The Aigyptian Calendar, is a fictional calendar featured in the books Eon and Eternity by American SF author Greg Bear.
The calendar is used in Gaïa, a world parallel to ours, where Alexander the Great didn't die young and his empire existed for more than two millennia. The calendar seems to be dominating dating system in Aigyptos (Egypt) and its empire (“Oïkomënë”).
A date notation consists of two numbers: one for the day and one for the year (“140th day of 2345 of Alexandros”). The beginning of the epoch of Alexandros most likely is fixed on either Alexander the Great's birth (356 BCE), or some fictional event of his life (like proclamation of the empire). The last mentioned date is 2349 of Alexandros (about 1993–1994 CE), when the world of Gaïa was destroyed by an alien race known as the Jarts.
Proposed rules Edit
To bring the calendar into synchronization with the mean tropical year Hellerick suggested to duplicate every 1507th day (e.g. 140th day would be followed by 140th-bis day). It would produce 1507-year cycle with average year of 365.242203 days.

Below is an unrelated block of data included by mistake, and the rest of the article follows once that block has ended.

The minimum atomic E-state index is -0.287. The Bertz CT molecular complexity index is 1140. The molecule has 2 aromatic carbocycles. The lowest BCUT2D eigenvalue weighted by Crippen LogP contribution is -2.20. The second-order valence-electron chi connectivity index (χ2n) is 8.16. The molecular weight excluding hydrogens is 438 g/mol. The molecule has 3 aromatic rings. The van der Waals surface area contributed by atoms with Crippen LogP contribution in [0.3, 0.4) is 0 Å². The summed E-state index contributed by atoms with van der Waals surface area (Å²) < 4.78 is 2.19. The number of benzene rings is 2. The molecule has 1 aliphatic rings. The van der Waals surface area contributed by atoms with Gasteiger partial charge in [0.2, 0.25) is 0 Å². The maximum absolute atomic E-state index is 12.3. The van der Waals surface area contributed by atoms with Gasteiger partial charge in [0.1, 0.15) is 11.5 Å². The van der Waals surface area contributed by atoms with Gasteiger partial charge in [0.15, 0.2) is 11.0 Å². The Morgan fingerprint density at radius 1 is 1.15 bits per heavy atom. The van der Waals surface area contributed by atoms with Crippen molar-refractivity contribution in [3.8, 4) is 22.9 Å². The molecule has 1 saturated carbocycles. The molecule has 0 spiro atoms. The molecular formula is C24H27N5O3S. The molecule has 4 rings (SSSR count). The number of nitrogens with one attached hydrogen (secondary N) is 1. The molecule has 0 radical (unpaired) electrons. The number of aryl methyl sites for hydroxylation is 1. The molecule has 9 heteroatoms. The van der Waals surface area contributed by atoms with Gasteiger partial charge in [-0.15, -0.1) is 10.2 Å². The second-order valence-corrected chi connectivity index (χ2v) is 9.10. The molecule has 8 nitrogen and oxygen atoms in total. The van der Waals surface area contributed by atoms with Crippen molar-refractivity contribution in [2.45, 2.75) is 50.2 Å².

The new year falls on 13th or 14th of October in the Gregorian calendar, when the Sun's ecliptic longitude is about 200.247°. This longitude is chosen because it takes for the Sun exactly 365.242203 days to reach it again (as for 2000 CE), while for other points of ecliptic (like solstices and equinoxes) the repetition period differs from the mean value. Hence the beginning of the epoch of Alexandros becomes fixed on October 19th, 356 BCE in Julian proleptic calendar.
The table below shows when the recent years of the Aigyptian Calendar begin, and which day is duplicated.
|Year||Begins on||Duplicated day|
|2348||1992-10-13||228th (May 28 and 29)|
|2352||1996-10-13||275th (July 14 and 15)|
|2356||2000-10-13||322nd (Aug. 30 and 31)|
|2361||2005-10-13||4th (Oct. 16 and 17)|
|2365||2009-10-13||51st (Dec. 2 and 3)|
|2369||2013-10-13||98th (Jan. 18 and 19)|
|2373||2017-10-13||145th (March 6 and 7)|
Every four years the duplicated day number is shifted 47 days forward.